Listen up: do not tell oppressed people and the victims of white CONTINUE READING: 
Outside Agitators and Bad Apples | Bill Ayers

With A Brooklyn Accent: The Rage of the Young at a Compromised Future Adds Fuel to the Flames

With A Brooklyn Accent: The Rage of the Young at a Compromised Future Adds Fuel to the Flames

The Rage of the Young at a Compromised Future Adds Fuel to the Flames


Let me be blunt, I am frightened by the level of violence that protests have attained in my own city, and in cities throughout the country.
But I am also acutely aware that I have little or no influence on the people out in the streets doing the worst damage. What we have going on here looks more and more like a generational uprising as well as a protest against police violence
It is why so many protesters are not listening to people like me who tell them that looting stores and firebombing cars undermines the moral force of their protests. Here is the argument I am hearing more and more.
"You are in no moral position to talk about looting. Your generation looted the country so much that all we have left is student debt, low paying, dangerous jobs, and a militarized police force to keep us under control in cities which have been handed over to the rich. You tossed our generation on the garbage heap and now it's time for payback."
If you look at the collective distribution of income wealth and opportunity in our society, can you really say this argument is wrong, especially since the Pandemic has given a fatal blow to the hopes of many already living precarious lives. There are millions of unemployed, out of school young people in this country who have nothing to lose and huge amount of anger at their position,
No one is organizing these protests. And their very spontaneity CONTINUE READING: With A Brooklyn Accent: The Rage of the Young at a Compromised Future Adds Fuel to the Flames

Monday, June 1, 2020

America Has Failed in Every Way But One | gadflyonthewallblog

America Has Failed in Every Way But One | gadflyonthewallblog

America Has Failed in Every Way But One


This year has been a disaster.
We are living through a global pandemic yet have inadequate health screenings, medical equipment or a viable vaccine.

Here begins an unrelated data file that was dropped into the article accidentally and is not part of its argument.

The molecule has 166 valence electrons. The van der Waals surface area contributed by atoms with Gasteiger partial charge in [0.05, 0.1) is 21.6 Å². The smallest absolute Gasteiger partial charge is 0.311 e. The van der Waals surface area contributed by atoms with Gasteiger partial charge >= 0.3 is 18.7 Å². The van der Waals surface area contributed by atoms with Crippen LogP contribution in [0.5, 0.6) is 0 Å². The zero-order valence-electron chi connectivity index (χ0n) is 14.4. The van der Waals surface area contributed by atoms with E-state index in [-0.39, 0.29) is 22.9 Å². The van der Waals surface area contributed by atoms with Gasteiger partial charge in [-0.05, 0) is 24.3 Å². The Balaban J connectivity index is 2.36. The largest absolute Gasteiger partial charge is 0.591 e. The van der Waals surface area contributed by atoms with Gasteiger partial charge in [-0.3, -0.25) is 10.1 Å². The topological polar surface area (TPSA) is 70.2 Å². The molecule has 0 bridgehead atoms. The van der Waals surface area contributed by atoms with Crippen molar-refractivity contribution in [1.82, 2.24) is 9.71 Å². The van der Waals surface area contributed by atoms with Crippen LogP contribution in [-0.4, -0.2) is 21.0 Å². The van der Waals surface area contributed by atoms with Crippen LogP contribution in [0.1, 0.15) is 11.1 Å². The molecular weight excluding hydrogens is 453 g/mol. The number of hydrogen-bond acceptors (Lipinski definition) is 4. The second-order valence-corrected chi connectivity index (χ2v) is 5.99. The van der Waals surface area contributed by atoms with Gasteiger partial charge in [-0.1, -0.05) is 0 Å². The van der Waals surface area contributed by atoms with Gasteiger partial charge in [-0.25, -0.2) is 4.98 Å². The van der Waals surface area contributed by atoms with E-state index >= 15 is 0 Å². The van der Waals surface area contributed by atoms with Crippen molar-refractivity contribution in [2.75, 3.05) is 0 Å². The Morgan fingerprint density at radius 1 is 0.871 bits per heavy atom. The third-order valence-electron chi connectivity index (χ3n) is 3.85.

We are witness to public lynchings of black people at the hands of law enforcement yet our legal system continues to be slow to act if at all.
Our schools and hospitals are starved for resources yet police have riot gear, tear gas and army surplus tanks to patrol the streets.
Climate change causes unprecedented storms, droughts, wildfires, hurricanes and other extreme weather yet our policymakers refuse to take any action to change it or even acknowledge it’s happening.
We’re experiencing record unemployment and a stalled economy yet the super rich loot and pillage recovery efforts to record profits.
White supremacists are terrorizing our communities yet we ignore it until someone is killed and refuse to see any  CONTINUE READING: America Has Failed in Every Way But One | gadflyonthewallblog

CURMUDGUCATION: FL: Philanthropy Backs Testing

CURMUDGUCATION: FL: Philanthropy Backs Testing

FL: Philanthropy Backs Testing



Has there ever been a time when it was more obvious that the Big Standardized Test is waste of time and money? Do you hear anybody out on the street over the last week declaring, "What we need is some standardized testing to show systemic racism, because otherwise, how will we know?" But education amateurs still believe in testing's magic power, and nowhere is the Cult of Testing more firmly entrenched than in Florida.

So here comes Bill Hoffman in the Tampa Bay Times to explain "Why we still need standardized testing."


This guy.
Who is this guy? Hoffman is the head honcho of the Florida Philanthropic Network, and, of course, has no actual background in education. He graduated from the University of South Florida in 1976 with a bachelors in Marine Biology, then got himself a Master in the same. He rose through the ranks at Associated Marine Institutes, Inc, a "$65M international non-profit education and juvenile justice organization." In 2002 he landed in the Hillsborough Education Foundation, another one of those business-and-philanthropy self-appointed school oversight groups. He was there until 2011, and if Hillsborough rings a bell, that may because it was the site of one of the Gates Foundation experiments in teacher evaluation (from which Gates ultimately pulled out, leaving his tab unpaid and the district with issues). Hillsborough entered that Gates adventure in 2009.

Hoffman moved on to the National School Foundation Association, "the industry's primary thought leader, convener, and advocate." By "industry" they apparently mean the "education foundation" industry. NSFA started a Education Foundation Leader Certification Program at National University, and Hoffman teaches a couple of courses part time for that. Also in 2011 he set up Bill Hoffman and CONTINUE READING: 
CURMUDGUCATION: FL: Philanthropy Backs Testing